9. Dukic V, Lopes HF, Polson NG (2012) Tracking epidemics with Google flu trends data and a state-space SEIR model. J Am Stat Assoc 107(500):1410–1426CrossRefGoogle Scholar
  10. Dye C (1984) Competition amongst larval Aedes aegypti: the role of interference. Ecol Entomol 9(3):355–357CrossRefGoogle Scholar
  11. Estallo EL, Ludueña-Almeida FF, Visitin AM, Scavuzzo CM, Introini MV, Zaidenberg M, Almirón WR (2011) Prevention of dengue outbreaks through Aedes aegypti oviposition activity forecasting method. Vector Borne Zoonotic Dis 11:543–549CrossRefGoogle Scholar
  12. Estallo EL, Ludueña-Almeida FF, Visitin AM, Scavuzzo CM, Lamfri MA, Introini MV, Zaidenberg M, Almirón WR (2012) Effectiveness of normalized difference water index in modeling Aedes aegypti house index. Int J Remote Sens 33:4254–4265CrossRefGoogle Scholar
  13. Estallo EL, Ludueña-Almeida FF, Introini MV, Zaidenberg M, Almirón WR (2015) Weather variability associated with Aedes (Stegomyia) aegypti (Dengue vector) oviposition dynamics in Northwestern Argentina. PLOS ONE 10:1–11CrossRefGoogle Scholar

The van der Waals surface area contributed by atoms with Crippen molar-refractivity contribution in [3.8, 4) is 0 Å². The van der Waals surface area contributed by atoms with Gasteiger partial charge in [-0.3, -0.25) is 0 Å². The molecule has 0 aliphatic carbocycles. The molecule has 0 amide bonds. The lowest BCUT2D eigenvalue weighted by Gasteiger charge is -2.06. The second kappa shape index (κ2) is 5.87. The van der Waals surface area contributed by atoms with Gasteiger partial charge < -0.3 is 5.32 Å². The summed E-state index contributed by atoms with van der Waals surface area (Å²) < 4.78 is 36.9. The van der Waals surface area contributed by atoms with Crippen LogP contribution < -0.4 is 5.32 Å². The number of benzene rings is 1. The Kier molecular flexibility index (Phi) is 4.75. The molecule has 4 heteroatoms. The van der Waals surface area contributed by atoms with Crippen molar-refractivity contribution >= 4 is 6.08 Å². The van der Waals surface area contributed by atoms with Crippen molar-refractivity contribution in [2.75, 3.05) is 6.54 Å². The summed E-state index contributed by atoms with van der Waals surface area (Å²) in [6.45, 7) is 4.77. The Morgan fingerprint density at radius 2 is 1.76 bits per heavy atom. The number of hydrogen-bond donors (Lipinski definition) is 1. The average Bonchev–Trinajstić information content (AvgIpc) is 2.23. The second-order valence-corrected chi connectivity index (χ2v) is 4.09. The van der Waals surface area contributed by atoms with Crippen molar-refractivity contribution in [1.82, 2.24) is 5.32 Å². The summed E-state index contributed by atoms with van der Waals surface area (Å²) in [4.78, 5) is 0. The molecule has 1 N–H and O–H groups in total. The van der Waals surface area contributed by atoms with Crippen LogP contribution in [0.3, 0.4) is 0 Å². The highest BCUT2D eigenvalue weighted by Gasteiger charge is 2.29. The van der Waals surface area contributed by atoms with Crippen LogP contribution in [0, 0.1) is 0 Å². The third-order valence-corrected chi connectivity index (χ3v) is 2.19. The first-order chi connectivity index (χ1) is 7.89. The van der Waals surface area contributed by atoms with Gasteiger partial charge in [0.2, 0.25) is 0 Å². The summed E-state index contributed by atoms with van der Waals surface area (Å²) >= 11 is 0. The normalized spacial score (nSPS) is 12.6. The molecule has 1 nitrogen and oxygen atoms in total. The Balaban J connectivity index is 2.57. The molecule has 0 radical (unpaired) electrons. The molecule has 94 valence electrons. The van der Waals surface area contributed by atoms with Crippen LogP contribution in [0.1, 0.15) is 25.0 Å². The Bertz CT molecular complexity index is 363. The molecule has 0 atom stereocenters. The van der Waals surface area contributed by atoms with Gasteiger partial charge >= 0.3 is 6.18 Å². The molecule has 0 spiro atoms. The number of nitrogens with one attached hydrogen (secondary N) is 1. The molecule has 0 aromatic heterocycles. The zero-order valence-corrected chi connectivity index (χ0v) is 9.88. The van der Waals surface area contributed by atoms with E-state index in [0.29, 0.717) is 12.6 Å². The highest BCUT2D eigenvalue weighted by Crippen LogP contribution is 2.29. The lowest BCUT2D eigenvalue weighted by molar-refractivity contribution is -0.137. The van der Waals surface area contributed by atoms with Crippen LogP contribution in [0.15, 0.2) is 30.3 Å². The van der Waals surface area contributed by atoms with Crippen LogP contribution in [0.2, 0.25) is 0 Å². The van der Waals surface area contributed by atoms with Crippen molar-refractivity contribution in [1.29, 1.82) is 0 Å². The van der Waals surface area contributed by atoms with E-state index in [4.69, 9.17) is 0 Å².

14. Esteva L, Vargas C (1998) Analysis of a dengue disease transmission model. Math Biosci 100(2):131–151CrossRefGoogle Scholar
  15. Ferreira CP, Yang HM (2003) Estudo Dinâmico da População de Mosquito Aedes aegypti. Tend Mat Apl Comput 4:187–196Google Scholar
  16. Focks DA, Haile DG, Daniels E, Mount GA (1993) Dynamic life table model for Aedes aegypti (Diptera: Culicidae): simulation results and validation. J Med Entomol 30(6):1018–1028CrossRefGoogle Scholar
  17. Gamerman D, Santos TR, Franco GC (2013) A non-Gaussian family of state-space models with exact marginal likelihood. J Time Ser Anal 34:625–645CrossRefGoogle Scholar